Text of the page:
Monday, September 10, 2012

In Defense of Rhetoric (no, really)

The French are not shy about stating their opinion wherever it's convenient

Hey ho!  This blog has had a long drought.  It’s suffered along with the grass in my back yard and all of my trees from a combination of unbearable heat (global warming? what global warming?) and end-of-summer doldrums.  After getting home from France I lost my mojo amidst the almost two months of mail piled up, family obligations, and assorted physical maladies (my sister says it’s age, but I know it’s worse than that).  After spending two weeks obsessed with political convention-watching, though, I’m revved up and ready to move forward again.

Yes, I’m a political discourse junkie and every four years I gorge myself on the good, the bad, and the ugly of campaign rhetoric. I’m like a dog ecstatically rolling and wriggling in the back yard on the decaying remnants of a dead bird or rabbit poop or any other disgusting thing that the rest of you have enough sense to avoid.  I’m in hog heaven.  You see, in a previous life I was a rhetorical theorist.  I’m being literal here.  Analyzing public discourse, teaching its fine art, delving into its history was as natural as blinking or breathing.  I have an actual Ph.d in Rhetoric (or, as my husband once said “a doctorate in arguing).

Now, I’m talking rhetoric with a capital “R.”  Aristotle.  Plato.  Martin Luther King.  Not rhetoric as “that speech was mere rhetoric – all hot air and Madison Avenue fluff.”  I researched such topics as “ethical rhetoric” and “ethical audiences” (yes, the audience has as many obligations as the speaker).  I delved deeply into how communities reason together about conflicting values, using words rather than violence to move forward together and make changes for the better.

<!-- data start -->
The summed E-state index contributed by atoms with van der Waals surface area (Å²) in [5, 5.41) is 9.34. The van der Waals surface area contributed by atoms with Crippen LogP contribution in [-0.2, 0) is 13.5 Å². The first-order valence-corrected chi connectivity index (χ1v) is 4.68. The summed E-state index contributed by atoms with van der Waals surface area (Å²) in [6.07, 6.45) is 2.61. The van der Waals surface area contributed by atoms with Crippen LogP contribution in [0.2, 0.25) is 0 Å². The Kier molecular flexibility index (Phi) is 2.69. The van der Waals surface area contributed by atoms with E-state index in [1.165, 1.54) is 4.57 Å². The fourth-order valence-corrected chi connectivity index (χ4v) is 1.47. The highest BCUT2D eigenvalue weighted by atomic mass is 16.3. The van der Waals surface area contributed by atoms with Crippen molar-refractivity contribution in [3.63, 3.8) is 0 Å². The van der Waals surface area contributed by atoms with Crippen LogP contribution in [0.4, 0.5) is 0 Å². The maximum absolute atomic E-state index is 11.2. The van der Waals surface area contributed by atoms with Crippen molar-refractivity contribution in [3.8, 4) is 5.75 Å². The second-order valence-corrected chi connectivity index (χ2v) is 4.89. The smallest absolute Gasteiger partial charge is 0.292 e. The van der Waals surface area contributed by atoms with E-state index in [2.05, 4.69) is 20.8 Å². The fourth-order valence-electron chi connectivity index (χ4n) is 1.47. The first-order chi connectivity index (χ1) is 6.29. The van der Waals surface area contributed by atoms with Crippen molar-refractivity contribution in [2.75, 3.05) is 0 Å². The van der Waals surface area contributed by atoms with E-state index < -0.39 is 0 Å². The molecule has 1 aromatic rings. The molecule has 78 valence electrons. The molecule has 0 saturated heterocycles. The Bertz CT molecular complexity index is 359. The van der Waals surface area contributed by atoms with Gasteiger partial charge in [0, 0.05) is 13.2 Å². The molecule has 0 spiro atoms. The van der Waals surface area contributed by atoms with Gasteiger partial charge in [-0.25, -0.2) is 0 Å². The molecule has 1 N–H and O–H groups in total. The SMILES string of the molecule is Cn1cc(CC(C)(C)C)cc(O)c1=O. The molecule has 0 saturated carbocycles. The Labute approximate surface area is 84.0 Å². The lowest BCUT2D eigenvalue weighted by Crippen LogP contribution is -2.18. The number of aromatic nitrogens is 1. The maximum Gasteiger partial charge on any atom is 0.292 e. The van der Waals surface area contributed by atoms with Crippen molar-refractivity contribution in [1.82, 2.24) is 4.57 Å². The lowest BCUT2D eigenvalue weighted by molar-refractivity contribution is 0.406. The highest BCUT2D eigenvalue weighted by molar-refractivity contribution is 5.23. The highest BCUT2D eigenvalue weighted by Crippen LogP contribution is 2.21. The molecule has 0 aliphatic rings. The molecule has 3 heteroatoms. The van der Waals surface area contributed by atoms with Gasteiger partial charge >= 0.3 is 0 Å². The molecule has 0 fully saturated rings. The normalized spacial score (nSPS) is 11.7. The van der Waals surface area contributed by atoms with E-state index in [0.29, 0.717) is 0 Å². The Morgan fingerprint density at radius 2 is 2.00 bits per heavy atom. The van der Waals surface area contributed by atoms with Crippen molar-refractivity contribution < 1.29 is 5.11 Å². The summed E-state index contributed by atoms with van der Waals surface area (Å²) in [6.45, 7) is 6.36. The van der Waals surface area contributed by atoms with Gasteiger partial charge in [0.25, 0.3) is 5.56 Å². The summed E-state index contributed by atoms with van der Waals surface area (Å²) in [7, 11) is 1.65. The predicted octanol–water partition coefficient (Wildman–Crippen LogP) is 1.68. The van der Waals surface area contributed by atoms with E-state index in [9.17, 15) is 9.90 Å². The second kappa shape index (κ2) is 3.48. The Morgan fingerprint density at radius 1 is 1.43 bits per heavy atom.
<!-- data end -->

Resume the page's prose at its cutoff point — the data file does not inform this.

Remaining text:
The college freshmen I taught came of age in a growing atmosphere of cynicism, though.  Frequently, the “arguments” my students wrote were just opinion papers.  “Try again,” I’d say.  “You’re preaching to the converted and not considering the concerns of those who actually don’t agree with you.”  This brought the same response every time:  “Why?  Everybody has their own opinion and you can’t change it.”   This meant that not only did they not think their readers would ever change, they were also certain that they themselves would never be of another mind.

Their perception that you can’t change anyone’s opinion – as if we’re born thinking a certain way that can’t be altered just like we’re born with a certain eye color – made me want to cry.  “How would we have had a Declaration of Independence?” I would ask.  “How would women and blacks have gotten the vote?  How do people live in harmony if it’s not possible to find common ground?  How do we ever avoid war?”

During their short lifetime, all they saw from leaders was a growing incivility in public discourse and increasing partisanship.  It’s what language scholar Deborah Tannen christened “The Argument Culture.”  In her book of the same name, she shows how we’ve come to view all issues from a non-constructive, polarized perspective where we’re not trying to understand the other person but simply win the argument.  Instead of making an argument, we’re having an argument or fight.